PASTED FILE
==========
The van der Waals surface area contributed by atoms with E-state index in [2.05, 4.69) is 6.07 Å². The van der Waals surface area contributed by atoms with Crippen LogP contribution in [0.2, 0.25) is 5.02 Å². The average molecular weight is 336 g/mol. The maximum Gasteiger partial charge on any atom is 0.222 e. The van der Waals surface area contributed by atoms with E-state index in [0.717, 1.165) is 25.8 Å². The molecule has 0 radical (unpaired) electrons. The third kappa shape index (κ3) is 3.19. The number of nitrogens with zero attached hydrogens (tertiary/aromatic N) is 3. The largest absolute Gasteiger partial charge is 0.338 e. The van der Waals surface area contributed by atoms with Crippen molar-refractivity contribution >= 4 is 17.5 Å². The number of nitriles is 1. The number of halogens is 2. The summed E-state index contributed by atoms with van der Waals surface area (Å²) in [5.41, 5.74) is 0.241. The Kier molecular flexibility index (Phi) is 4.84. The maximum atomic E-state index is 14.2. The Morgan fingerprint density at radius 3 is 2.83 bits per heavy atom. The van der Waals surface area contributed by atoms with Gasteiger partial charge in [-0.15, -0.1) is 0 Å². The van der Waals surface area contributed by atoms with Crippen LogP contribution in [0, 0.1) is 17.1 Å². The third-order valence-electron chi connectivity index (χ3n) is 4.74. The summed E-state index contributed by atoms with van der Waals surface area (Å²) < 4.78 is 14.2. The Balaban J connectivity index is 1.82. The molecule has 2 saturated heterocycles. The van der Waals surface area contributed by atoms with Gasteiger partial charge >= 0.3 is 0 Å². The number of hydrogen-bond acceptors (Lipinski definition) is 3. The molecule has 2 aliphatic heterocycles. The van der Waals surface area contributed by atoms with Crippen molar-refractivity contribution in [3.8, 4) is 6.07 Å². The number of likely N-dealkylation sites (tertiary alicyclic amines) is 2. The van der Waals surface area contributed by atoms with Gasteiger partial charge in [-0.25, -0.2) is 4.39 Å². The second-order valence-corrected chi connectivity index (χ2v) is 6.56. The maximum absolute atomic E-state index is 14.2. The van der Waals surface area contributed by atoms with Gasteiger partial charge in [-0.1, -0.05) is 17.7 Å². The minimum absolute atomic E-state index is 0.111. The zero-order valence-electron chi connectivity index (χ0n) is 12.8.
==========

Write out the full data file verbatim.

The van der Waals surface area contributed by atoms with E-state index in [2.05, 4.69) is 6.07 Å². The van der Waals surface area contributed by atoms with Crippen LogP contribution in [0.2, 0.25) is 5.02 Å². The average molecular weight is 336 g/mol. The maximum Gasteiger partial charge on any atom is 0.222 e. The van der Waals surface area contributed by atoms with E-state index in [0.717, 1.165) is 25.8 Å². The molecule has 0 radical (unpaired) electrons. The third kappa shape index (κ3) is 3.19. The number of nitrogens with zero attached hydrogens (tertiary/aromatic N) is 3. The largest absolute Gasteiger partial charge is 0.338 e. The van der Waals surface area contributed by atoms with Crippen molar-refractivity contribution >= 4 is 17.5 Å². The number of nitriles is 1. The number of halogens is 2. The summed E-state index contributed by atoms with van der Waals surface area (Å²) in [5.41, 5.74) is 0.241. The Kier molecular flexibility index (Phi) is 4.84. The maximum atomic E-state index is 14.2. The Morgan fingerprint density at radius 3 is 2.83 bits per heavy atom. The van der Waals surface area contributed by atoms with Gasteiger partial charge in [-0.15, -0.1) is 0 Å². The van der Waals surface area contributed by atoms with Crippen LogP contribution in [0, 0.1) is 17.1 Å². The third-order valence-electron chi connectivity index (χ3n) is 4.74. The summed E-state index contributed by atoms with van der Waals surface area (Å²) < 4.78 is 14.2. The Balaban J connectivity index is 1.82. The molecule has 2 saturated heterocycles. The van der Waals surface area contributed by atoms with Gasteiger partial charge >= 0.3 is 0 Å². The number of hydrogen-bond acceptors (Lipinski definition) is 3. The molecule has 2 aliphatic heterocycles. The van der Waals surface area contributed by atoms with Crippen molar-refractivity contribution in [3.8, 4) is 6.07 Å². The number of likely N-dealkylation sites (tertiary alicyclic amines) is 2. The van der Waals surface area contributed by atoms with Gasteiger partial charge in [-0.25, -0.2) is 4.39 Å². The second-order valence-corrected chi connectivity index (χ2v) is 6.56. The maximum absolute atomic E-state index is 14.2. The van der Waals surface area contributed by atoms with Gasteiger partial charge in [-0.1, -0.05) is 17.7 Å². The minimum absolute atomic E-state index is 0.111. The zero-order valence-electron chi connectivity index (χ0n) is 12.8.